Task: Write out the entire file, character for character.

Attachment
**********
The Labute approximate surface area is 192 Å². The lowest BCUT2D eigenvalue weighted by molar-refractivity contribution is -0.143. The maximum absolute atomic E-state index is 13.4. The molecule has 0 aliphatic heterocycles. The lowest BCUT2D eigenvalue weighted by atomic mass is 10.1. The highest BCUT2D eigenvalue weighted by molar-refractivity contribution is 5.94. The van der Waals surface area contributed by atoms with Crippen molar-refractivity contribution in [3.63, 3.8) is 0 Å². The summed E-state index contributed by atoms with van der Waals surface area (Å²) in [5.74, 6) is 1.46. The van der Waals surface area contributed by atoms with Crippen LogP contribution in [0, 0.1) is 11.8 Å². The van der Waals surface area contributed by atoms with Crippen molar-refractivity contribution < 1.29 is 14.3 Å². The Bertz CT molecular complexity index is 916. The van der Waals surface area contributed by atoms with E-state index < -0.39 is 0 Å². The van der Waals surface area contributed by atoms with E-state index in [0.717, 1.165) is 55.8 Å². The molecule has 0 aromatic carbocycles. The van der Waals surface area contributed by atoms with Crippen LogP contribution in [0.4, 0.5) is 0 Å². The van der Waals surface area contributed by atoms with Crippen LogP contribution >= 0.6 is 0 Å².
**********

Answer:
The Labute approximate surface area is 192 Å². The lowest BCUT2D eigenvalue weighted by molar-refractivity contribution is -0.143. The maximum absolute atomic E-state index is 13.4. The molecule has 0 aliphatic heterocycles. The lowest BCUT2D eigenvalue weighted by atomic mass is 10.1. The highest BCUT2D eigenvalue weighted by molar-refractivity contribution is 5.94. The van der Waals surface area contributed by atoms with Crippen molar-refractivity contribution in [3.63, 3.8) is 0 Å². The summed E-state index contributed by atoms with van der Waals surface area (Å²) in [5.74, 6) is 1.46. The van der Waals surface area contributed by atoms with Crippen LogP contribution in [0, 0.1) is 11.8 Å². The van der Waals surface area contributed by atoms with Crippen molar-refractivity contribution < 1.29 is 14.3 Å². The Bertz CT molecular complexity index is 916. The van der Waals surface area contributed by atoms with E-state index < -0.39 is 0 Å². The van der Waals surface area contributed by atoms with E-state index in [0.717, 1.165) is 55.8 Å². The molecule has 0 aromatic carbocycles. The van der Waals surface area contributed by atoms with Crippen LogP contribution in [0.4, 0.5) is 0 Å². The van der Waals surface area contributed by atoms with Crippen LogP contribution >= 0.6 is 0 Å².